This browser is not fully supported by Historic England. Please update your browser to the latest version so that you get the best from our website.

Stanborough Camp Iron Age hillfort and bowl barrow

List Entry Summary

This monument is scheduled under the Ancient Monuments and Archaeological Areas Act 1979 as amended as it appears to the Secretary of State to be of national importance. This entry is a copy, the original is held by the Department for Culture, Media and Sport.

Name: Stanborough Camp Iron Age hillfort and bowl barrow

List entry Number: 1019314

Location

The monument may lie within the boundary of more than one authority.

County: Devon

District: South Hams

District Type: District Authority

Parish: Halwell and Moreleigh

National Park: Not applicable to this List entry.

Grade: Not applicable to this List entry.

Date first scheduled: 10-Aug-1923

Date of most recent amendment: 09-Feb-2001

Legacy System Information

The contents of this record have been generated from a legacy data system.

Legacy System: RSM

UID: 33746

Asset Groupings

This list entry does not comprise part of an Asset Grouping. Asset Groupings are not part of the official record but are added later for information.

List entry Description

Summary of Monument

Legacy Record - This information may be included in the List Entry Details.

Reasons for Designation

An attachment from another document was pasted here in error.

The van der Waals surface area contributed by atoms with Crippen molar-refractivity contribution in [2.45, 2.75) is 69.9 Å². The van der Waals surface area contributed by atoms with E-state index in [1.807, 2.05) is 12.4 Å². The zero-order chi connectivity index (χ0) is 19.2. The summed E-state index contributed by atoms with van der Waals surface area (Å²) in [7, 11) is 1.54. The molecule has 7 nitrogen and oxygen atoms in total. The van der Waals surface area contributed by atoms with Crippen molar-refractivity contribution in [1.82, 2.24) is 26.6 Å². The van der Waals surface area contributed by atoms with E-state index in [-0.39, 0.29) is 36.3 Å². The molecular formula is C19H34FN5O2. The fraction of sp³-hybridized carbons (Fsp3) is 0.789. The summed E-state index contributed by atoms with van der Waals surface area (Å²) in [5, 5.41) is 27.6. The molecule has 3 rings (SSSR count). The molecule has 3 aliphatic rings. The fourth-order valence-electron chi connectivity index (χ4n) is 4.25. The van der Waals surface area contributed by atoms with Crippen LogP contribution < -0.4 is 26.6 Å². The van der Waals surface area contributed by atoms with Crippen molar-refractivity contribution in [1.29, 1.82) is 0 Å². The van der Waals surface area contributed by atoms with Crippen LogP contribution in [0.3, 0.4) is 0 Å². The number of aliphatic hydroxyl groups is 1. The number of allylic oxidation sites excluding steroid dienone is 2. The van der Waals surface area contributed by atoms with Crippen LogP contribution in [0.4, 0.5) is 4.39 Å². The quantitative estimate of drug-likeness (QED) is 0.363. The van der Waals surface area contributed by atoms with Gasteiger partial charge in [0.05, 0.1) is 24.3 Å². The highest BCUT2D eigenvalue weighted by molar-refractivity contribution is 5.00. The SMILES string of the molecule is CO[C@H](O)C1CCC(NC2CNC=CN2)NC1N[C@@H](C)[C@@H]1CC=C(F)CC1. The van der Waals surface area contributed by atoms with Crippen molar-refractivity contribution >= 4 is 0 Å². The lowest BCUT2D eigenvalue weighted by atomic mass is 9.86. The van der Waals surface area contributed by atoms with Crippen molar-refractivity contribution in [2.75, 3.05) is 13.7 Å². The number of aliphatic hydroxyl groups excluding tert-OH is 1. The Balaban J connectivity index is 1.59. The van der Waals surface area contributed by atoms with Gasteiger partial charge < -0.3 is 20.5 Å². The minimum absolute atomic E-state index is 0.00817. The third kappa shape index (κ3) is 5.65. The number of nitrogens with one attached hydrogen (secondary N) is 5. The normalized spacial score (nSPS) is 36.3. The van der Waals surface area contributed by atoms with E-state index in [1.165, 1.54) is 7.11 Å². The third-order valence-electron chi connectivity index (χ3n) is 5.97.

Slight univallate hillforts are defined as enclosures of various shapes, generally between 1ha and 10ha in size, situated on or close to hilltops and defined by a single line of earthworks, the scale of which is relatively small. They date to between the Late Bronze Age and Early Iron Age (eighth - fifth centuries BC), the majority being used for 150 to 200 years prior to their abandonment or reconstruction. Slight univallate hillforts have generally been interpreted as stock enclosures, redistribution centres, places of refuge and permanent settlements. The earthworks generally include a rampart, narrow level berm, external ditch and counterscarp bank, while access to the interior is usually provided by two entrances comprising either simple gaps in the earthwork or an inturned rampart. Postholes revealed by excavation indicate the occasional presence of portal gateways while more elaborate features like overlapping ramparts and outworks are limited to only a few examples. Internal features included timber or stone round houses; large storage pits and hearths; scattered postholes, stakeholes and gullies; and square or rectangular buildings supported by four to six posts, often represented by postholes, and interpreted as raised granaries. Slight univallate hillforts are rare with around 150 examples recorded nationally. Although on a national scale the number is low, in Devon they comprise one of the major classes of hillfort. In other areas where the distribution is relatively dense, for example, Wessex, Sussex, the Cotswolds and the Chilterns, hillforts belonging to a number of different classes occur within the same region. Examples are also recorded in eastern England, the Welsh Marches, central and southern England. In view of the rarity of slight univallate hillforts and their importance in understanding the transition between Bronze Age and Iron Age communities, all examples which survive comparatively well and have potential for the recovery of further archaeological remains are believed to be of national importance.